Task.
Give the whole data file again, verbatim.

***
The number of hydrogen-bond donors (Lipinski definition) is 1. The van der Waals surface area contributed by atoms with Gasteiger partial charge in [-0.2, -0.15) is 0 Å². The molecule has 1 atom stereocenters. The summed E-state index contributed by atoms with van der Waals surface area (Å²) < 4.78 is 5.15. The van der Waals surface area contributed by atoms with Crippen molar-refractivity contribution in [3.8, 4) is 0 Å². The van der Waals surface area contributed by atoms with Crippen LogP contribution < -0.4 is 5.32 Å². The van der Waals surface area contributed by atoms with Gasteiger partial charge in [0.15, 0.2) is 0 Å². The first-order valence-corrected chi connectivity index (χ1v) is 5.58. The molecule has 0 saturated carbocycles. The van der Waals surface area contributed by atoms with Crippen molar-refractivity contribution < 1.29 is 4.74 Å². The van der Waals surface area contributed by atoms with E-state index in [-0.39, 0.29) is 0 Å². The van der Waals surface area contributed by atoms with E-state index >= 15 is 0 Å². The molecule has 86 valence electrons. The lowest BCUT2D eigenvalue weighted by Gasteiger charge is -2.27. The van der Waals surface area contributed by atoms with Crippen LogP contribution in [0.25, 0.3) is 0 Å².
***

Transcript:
The number of hydrogen-bond donors (Lipinski definition) is 1. The van der Waals surface area contributed by atoms with Gasteiger partial charge in [-0.2, -0.15) is 0 Å². The molecule has 1 atom stereocenters. The summed E-state index contributed by atoms with van der Waals surface area (Å²) < 4.78 is 5.15. The van der Waals surface area contributed by atoms with Crippen molar-refractivity contribution in [3.8, 4) is 0 Å². The van der Waals surface area contributed by atoms with Crippen LogP contribution < -0.4 is 5.32 Å². The van der Waals surface area contributed by atoms with Gasteiger partial charge in [0.15, 0.2) is 0 Å². The first-order valence-corrected chi connectivity index (χ1v) is 5.58. The molecule has 0 saturated carbocycles. The van der Waals surface area contributed by atoms with Crippen molar-refractivity contribution < 1.29 is 4.74 Å². The van der Waals surface area contributed by atoms with E-state index in [-0.39, 0.29) is 0 Å². The van der Waals surface area contributed by atoms with E-state index >= 15 is 0 Å². The molecule has 86 valence electrons. The lowest BCUT2D eigenvalue weighted by Gasteiger charge is -2.27. The van der Waals surface area contributed by atoms with Crippen LogP contribution in [0.25, 0.3) is 0 Å².